Outlook: Cadbury snack

THE LAST six months have not been kind to John Sunderland, the well- groomed chief executive of Cadbury-Schweppes. Ever since he announced the proposed pounds 1.1bn sale of Cadbury's non-US soft drinks interests to Coca-Cola, the shares have been falling as regulators around the world queued up to block it.

The result has been a much-watered down version of the original, with the European sale abandoned completely and the sale in countries like Australia, South Africa and Mexico mired in regulatory negotiations. But with $700m due to be banked imminently from the first stage of the process, attention is turning back to where Cadbury goes next.

A look at the group's half year figures announced yesterday shows the company certainly needs a deal. In North America its Dr Pepper drinks brand is outperforming the market. But the Seven Up lemon and lime brand is going backwards as usual. The problem again is Coca Cola, which ambushed Seven-Up in the key southern California market in July. The Atlanta giant bought up huge amounts of retail shelf space for its Sprite brand, blasting Seven Up out of the market for nearly a month.

In chocolate the results were sticky too, particularly in Europe. Germany has slumped into loss, hit by the Russian crisis, the French market has declined and the UK stronghold was hit by de-stocking by wholesalers.

What should Mr Sunderland do? One option would be to pull out of beverages completely, but the only likely buyers are Coke and Pepsi, and the regulators would never wear it. Fortunately, these businesses do have their redeeming features - they throw off huge amounts of cash. More likely, then, is a confectionery deal. Mr Sunderland admits he is looking.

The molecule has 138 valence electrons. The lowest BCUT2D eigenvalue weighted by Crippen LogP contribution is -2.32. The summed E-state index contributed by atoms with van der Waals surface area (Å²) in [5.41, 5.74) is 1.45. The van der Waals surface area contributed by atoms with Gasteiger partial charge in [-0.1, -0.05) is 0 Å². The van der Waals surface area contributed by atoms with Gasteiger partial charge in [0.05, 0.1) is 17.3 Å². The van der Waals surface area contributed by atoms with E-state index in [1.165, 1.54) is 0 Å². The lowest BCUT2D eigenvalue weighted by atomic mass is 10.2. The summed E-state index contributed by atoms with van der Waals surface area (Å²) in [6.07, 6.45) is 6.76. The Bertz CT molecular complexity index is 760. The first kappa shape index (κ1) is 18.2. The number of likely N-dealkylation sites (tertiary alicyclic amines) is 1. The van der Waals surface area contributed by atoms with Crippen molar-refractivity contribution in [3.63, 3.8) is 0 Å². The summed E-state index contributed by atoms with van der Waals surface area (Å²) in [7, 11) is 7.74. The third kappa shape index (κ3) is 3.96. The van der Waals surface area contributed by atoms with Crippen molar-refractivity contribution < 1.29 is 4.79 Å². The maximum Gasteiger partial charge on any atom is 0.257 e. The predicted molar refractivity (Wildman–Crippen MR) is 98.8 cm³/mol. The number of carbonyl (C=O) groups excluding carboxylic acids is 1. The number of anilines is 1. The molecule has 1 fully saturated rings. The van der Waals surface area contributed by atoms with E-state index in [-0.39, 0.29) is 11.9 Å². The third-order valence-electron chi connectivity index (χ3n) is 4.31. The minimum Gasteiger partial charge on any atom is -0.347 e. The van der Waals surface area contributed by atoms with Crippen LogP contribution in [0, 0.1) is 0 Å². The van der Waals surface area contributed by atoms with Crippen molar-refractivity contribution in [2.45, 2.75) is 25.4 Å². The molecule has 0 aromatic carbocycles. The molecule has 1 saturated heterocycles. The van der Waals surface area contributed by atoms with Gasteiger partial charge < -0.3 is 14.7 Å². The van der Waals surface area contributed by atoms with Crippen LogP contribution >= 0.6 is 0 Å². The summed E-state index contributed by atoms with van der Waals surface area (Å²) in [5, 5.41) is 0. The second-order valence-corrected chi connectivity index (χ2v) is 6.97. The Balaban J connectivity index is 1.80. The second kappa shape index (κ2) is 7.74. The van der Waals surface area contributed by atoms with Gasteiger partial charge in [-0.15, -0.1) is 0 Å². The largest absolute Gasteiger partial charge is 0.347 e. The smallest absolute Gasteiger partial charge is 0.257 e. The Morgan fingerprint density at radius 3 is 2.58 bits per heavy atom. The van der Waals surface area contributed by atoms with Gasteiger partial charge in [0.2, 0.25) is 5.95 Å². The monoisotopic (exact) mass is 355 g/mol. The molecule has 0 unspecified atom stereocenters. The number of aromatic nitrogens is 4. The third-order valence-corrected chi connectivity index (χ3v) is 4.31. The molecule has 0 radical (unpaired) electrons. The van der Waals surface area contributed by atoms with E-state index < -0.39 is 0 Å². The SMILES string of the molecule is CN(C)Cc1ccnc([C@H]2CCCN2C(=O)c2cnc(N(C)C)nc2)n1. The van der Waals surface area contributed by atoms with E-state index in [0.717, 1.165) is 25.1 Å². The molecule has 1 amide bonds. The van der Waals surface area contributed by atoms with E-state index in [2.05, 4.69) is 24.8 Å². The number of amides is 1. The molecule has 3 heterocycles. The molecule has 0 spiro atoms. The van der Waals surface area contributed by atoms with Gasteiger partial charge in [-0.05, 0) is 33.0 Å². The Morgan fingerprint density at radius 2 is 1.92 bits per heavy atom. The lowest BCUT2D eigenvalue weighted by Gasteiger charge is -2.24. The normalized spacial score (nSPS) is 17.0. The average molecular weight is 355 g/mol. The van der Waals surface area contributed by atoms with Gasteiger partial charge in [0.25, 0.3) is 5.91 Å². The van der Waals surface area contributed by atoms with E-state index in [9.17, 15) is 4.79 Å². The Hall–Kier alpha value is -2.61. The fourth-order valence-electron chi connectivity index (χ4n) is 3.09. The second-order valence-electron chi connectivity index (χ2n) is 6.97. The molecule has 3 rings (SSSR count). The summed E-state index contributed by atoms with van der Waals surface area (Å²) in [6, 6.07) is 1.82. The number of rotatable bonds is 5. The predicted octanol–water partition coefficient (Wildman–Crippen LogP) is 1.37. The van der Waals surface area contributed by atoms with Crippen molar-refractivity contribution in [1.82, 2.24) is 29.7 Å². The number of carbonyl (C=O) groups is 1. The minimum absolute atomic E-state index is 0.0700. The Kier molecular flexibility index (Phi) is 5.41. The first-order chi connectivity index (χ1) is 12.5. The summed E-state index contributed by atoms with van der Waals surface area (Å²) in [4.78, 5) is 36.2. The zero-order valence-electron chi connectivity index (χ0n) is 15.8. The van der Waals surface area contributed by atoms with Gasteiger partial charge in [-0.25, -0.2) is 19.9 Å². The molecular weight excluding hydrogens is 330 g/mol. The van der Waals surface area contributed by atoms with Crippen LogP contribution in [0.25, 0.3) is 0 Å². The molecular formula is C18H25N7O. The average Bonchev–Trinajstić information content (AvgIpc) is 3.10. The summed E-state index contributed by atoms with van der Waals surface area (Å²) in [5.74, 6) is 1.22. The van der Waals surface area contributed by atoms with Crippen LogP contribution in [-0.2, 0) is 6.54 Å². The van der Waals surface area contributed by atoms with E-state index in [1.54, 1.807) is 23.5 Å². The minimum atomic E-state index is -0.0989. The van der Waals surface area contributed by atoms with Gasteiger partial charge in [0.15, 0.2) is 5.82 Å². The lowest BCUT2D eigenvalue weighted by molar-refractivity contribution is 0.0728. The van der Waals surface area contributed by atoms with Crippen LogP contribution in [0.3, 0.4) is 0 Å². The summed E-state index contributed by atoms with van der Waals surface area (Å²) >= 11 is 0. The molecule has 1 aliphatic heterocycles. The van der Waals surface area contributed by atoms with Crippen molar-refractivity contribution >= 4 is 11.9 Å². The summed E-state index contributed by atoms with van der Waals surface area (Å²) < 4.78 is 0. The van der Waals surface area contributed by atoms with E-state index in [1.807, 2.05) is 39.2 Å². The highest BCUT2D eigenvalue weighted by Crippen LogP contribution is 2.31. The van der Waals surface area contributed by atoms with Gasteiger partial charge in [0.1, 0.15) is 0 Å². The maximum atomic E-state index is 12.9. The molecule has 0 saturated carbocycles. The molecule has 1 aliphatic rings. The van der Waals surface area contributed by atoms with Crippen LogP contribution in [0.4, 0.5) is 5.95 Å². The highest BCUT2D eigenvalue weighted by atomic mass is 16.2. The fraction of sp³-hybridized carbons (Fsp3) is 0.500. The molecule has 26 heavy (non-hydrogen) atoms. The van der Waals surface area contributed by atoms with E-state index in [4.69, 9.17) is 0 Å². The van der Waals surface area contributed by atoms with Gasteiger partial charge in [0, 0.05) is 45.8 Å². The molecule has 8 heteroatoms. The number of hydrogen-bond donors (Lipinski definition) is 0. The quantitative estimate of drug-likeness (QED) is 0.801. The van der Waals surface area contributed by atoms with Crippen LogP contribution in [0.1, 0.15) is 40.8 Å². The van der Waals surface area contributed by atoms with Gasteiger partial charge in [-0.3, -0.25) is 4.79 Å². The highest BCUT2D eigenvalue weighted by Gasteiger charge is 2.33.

Chocolate is a surprisingly fragmented market when viewed from a global perspective, with even Nestle, the market leader, accounting for only 11 per cent, followed by Mars with 9 per cent. Cadbury has 6.5 per cent. A deal to buy Lindt of Switzerland, Ferrero of Italy or Suchard, part of Philip Morris, would put Cadbury in the premier league. Unfortunately, it is not clear these businesses are up for sale, or that Cadbury could afford the price.

Mr Sunderland has proved a patient, reliable pair of hands so far. But if he can't find a use for his cash soon, he may find that one of the bigger boys in the sector will gobble Cadbury up as its mid-morning snack.

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